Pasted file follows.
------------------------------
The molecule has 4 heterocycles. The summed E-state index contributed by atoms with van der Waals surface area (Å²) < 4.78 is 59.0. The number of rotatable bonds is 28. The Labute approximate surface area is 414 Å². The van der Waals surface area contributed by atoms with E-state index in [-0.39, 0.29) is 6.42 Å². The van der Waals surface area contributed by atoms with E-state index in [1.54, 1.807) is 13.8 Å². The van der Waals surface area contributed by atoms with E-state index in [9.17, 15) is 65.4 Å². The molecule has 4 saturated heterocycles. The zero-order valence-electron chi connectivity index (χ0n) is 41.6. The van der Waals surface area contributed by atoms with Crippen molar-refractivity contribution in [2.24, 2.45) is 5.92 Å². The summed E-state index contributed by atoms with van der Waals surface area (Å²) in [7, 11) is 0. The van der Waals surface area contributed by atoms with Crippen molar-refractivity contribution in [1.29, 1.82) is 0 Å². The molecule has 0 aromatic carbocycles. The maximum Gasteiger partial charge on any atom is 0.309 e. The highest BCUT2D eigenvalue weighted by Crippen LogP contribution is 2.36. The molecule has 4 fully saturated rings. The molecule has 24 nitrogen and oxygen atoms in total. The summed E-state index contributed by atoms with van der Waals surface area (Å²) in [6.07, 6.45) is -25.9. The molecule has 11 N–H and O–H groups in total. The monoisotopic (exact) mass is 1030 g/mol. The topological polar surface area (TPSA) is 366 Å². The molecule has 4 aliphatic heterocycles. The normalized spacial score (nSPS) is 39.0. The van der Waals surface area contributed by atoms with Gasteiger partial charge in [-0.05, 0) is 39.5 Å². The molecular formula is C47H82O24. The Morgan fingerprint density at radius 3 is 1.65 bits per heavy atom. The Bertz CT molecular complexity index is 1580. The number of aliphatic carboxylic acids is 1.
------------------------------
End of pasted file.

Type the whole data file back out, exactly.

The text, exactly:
The molecule has 4 heterocycles. The summed E-state index contributed by atoms with van der Waals surface area (Å²) < 4.78 is 59.0. The number of rotatable bonds is 28. The Labute approximate surface area is 414 Å². The van der Waals surface area contributed by atoms with E-state index in [-0.39, 0.29) is 6.42 Å². The van der Waals surface area contributed by atoms with E-state index in [1.54, 1.807) is 13.8 Å². The van der Waals surface area contributed by atoms with E-state index in [9.17, 15) is 65.4 Å². The molecule has 4 saturated heterocycles. The zero-order valence-electron chi connectivity index (χ0n) is 41.6. The van der Waals surface area contributed by atoms with Crippen molar-refractivity contribution in [2.24, 2.45) is 5.92 Å². The summed E-state index contributed by atoms with van der Waals surface area (Å²) in [7, 11) is 0. The van der Waals surface area contributed by atoms with Crippen molar-refractivity contribution in [1.29, 1.82) is 0 Å². The molecule has 0 aromatic carbocycles. The maximum Gasteiger partial charge on any atom is 0.309 e. The highest BCUT2D eigenvalue weighted by Crippen LogP contribution is 2.36. The molecule has 4 fully saturated rings. The molecule has 24 nitrogen and oxygen atoms in total. The summed E-state index contributed by atoms with van der Waals surface area (Å²) in [6.07, 6.45) is -25.9. The molecule has 11 N–H and O–H groups in total. The monoisotopic (exact) mass is 1030 g/mol. The topological polar surface area (TPSA) is 366 Å². The molecule has 4 aliphatic heterocycles. The normalized spacial score (nSPS) is 39.0. The van der Waals surface area contributed by atoms with Gasteiger partial charge in [-0.05, 0) is 39.5 Å². The molecular formula is C47H82O24. The Morgan fingerprint density at radius 3 is 1.65 bits per heavy atom. The Bertz CT molecular complexity index is 1580. The number of aliphatic carboxylic acids is 1.